Inflation to Normalise in 2022

From “Low and Rising” to “High and Falling”

| Alternatives | Perspectives

In 2021, the fiscal stimulus – first used by households and companies as precautionary savings, then as consumption – added a demand effect to the initial supply shock, resulting in a monumental inflation surprise. Our Nowcasters, combined with a thorough analysis of the post-Covid supply chain – which exhibited low inventories and an overdependence on certain geographical areas and specific components – revealed at a very early stage that the risk of a supply shock would be the most important factor for inflation in 2021. This reflation narrative has persisted over the last twelve months, morphing into a full-blown “inflation” story, with real assets outperforming growth assets and most fixed income products delivering negative returns for the first time in a while.

Will inflation continue to soar in 2022?


We do not believe it will, as next year should be the year of inflation normalisation. As such, our central scenario for 2022 calls for an easing in supply bottlenecks, lower growth, and a tighter policy mix, which in turn should weigh on inflation momentum. The inflation thematic, which has unleashed a significantly large and broad rotation in 2021, is unlikely to persist, as a commensurate rise of its most volatile contributors in 2022 looks implausible from these levels. Indeed, food, energy and other commodities are responsible for over half of headline inflation this year while less volatile components such as shelter and medical care grew at an elevated but more sustainable pace and only contributed 1.9% to the 6.2% y/y rise in the CPI. Absent an extraordinary surge in these core components, food and energy prices would need to see another upswing like the one in 2021 to keep inflation at these levels, implying oil trading at over 125 USD/bl. Indeed, market pricing suggests that commodity prices are set to fall in 2022, which aligns with lower demand and increased supply expected next year.

Our Core View for Next Year: Inflation Normalizes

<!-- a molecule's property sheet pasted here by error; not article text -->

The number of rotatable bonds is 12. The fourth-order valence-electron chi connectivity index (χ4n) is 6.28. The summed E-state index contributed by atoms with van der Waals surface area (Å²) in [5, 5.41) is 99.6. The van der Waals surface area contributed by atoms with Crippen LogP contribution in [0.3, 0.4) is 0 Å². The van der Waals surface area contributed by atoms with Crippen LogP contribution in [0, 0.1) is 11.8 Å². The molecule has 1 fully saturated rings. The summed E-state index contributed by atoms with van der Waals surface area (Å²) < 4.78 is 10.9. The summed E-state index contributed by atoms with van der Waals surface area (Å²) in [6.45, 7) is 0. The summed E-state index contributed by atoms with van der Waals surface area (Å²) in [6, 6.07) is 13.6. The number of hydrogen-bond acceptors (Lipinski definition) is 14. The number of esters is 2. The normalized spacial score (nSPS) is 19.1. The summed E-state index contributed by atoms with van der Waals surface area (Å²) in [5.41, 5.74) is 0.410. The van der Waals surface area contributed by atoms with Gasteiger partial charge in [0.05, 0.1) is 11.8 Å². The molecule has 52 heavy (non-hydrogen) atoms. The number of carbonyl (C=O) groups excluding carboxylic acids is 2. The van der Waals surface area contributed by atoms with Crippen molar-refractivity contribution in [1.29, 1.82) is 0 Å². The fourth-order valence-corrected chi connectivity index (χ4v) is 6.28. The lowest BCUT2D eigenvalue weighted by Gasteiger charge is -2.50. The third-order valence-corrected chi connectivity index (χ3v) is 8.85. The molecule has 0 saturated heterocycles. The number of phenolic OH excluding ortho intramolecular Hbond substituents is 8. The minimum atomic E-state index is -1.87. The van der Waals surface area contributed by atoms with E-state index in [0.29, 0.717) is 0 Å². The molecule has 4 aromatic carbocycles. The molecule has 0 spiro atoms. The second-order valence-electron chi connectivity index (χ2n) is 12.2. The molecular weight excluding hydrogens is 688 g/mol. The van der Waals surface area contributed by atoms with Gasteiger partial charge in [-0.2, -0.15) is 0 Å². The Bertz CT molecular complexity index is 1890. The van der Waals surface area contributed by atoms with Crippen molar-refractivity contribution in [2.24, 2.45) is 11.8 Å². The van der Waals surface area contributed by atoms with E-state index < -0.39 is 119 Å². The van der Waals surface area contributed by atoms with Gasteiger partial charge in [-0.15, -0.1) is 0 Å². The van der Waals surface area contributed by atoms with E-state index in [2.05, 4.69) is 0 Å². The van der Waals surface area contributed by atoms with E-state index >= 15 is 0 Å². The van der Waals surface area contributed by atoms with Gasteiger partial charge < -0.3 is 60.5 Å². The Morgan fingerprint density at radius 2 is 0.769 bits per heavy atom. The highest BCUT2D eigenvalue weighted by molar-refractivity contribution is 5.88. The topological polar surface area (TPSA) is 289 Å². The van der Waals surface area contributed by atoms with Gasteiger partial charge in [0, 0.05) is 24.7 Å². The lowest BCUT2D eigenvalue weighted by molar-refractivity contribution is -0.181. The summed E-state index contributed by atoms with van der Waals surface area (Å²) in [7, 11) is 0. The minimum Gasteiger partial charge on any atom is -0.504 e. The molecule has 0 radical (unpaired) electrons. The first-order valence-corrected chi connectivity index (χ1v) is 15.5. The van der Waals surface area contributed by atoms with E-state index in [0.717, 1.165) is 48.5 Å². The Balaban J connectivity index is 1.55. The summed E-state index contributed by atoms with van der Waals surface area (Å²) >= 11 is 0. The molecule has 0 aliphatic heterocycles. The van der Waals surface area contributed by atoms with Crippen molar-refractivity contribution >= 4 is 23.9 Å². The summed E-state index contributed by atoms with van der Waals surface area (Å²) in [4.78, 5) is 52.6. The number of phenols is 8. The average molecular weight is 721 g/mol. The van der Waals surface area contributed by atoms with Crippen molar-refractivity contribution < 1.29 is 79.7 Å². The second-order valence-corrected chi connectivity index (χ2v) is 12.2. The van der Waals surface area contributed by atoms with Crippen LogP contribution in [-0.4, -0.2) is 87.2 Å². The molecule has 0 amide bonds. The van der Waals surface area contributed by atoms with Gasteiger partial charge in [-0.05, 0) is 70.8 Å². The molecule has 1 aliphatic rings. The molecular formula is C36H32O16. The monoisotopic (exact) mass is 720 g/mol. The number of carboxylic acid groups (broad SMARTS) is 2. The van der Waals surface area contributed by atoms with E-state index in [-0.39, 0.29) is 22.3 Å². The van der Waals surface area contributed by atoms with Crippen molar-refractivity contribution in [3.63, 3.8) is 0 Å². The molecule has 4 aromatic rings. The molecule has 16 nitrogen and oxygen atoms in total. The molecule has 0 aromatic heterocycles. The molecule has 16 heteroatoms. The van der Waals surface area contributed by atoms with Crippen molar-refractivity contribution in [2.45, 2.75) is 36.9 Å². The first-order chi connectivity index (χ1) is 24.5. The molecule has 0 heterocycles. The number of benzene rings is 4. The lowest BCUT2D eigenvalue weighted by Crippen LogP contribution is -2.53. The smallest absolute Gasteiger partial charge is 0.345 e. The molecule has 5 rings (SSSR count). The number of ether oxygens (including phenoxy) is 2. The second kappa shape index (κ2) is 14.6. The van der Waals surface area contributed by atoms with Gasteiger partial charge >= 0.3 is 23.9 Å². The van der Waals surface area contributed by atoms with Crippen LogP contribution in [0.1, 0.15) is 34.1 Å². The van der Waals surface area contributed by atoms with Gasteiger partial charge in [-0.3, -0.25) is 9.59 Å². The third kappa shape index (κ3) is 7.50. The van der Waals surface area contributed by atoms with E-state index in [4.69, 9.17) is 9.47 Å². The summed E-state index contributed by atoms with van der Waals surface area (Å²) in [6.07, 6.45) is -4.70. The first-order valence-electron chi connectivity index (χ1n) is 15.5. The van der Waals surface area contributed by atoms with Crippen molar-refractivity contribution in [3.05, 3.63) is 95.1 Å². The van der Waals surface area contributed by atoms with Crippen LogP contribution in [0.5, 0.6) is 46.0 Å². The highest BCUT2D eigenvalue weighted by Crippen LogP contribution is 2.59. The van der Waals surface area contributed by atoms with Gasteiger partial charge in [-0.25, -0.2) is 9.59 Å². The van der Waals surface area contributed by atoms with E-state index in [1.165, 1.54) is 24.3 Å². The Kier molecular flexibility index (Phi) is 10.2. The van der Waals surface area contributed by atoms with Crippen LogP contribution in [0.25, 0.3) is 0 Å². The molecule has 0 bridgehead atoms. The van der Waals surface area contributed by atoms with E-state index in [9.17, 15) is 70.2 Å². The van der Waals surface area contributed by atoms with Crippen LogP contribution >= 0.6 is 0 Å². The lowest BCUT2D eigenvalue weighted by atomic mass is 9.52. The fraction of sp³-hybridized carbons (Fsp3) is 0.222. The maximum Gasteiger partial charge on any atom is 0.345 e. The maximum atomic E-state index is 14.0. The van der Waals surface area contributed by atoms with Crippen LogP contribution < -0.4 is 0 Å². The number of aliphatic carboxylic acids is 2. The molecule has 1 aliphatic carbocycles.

In 2022, monitoring real rates and the US yield curve will be key to assess to what extent the expected tightening by the world’s major central banks could derail the bullish trend in both earnings growth and returns for growth and real assets. A combination of faster tapering and inflation deceleration would push real rates higher and would weigh on valuations for growth-oriented assets.

As a result, we see next year as more challenging for beta, hampered by tighter financial conditions combined with waning fiscal and monetary support, as well as higher growth uncertainty due to the uneven sanitary crisis.

Against that backdrop, we would prefer:

  • Quality segments in equities that offer solid earnings growth and higher visibility in terms of profitability
  • US equities versus the rest of the world thanks to higher flexibility in the US policy mix and its corporate leadership
    in key sectors
  • A US Dollar that should benefit from stronger US GDP and higher liquidity in its capital markets, both of which should drive flows into US assets
  • We would also be less exposed to real assets than we were in 2021, as current pricing in both inflation breakevens and energy prices reflect a durable expansion period in the global cycle, which in our view, given the potential headwinds identified for next year, is now too optimistic.

What if we are wrong?

We see two potential scenarios that could derail our core views for 2022:

1. The dreaded “Monetary Policy Mistake”
In this scenario, inflation peaks later than we anticipated, leading central banks to tighten earlier and more than expected. Worse, central banks could slam on the breaks even sooner, shifting to a narrative of “durable” inflation, even though it has already peaked and is starting to fall. As a result, bond yields would rise across the board, punishing growth assets, triggering a vicious cycle of position liquidation and deleveraging.

2. Covid lingers, gets worse
Vaccine effectiveness could wane, new and more dangerous variants would appear, leading to increased lockdowns and restrictions on a global scale. Households and companies would then pull back into “precautionary savings” mode, while central banks start stimulating massively again to avoid deflation and cascading defaults, pushing bond yields significantly lower. Meanwhile, governments ramp up fiscal stimulus again, issuing huge amounts of debt.


Figure 1: Risk scenario

What if we are wrong?

Two alternative scenarios that would challenge our core view



Figure 2: 2022 Asset Allocation views


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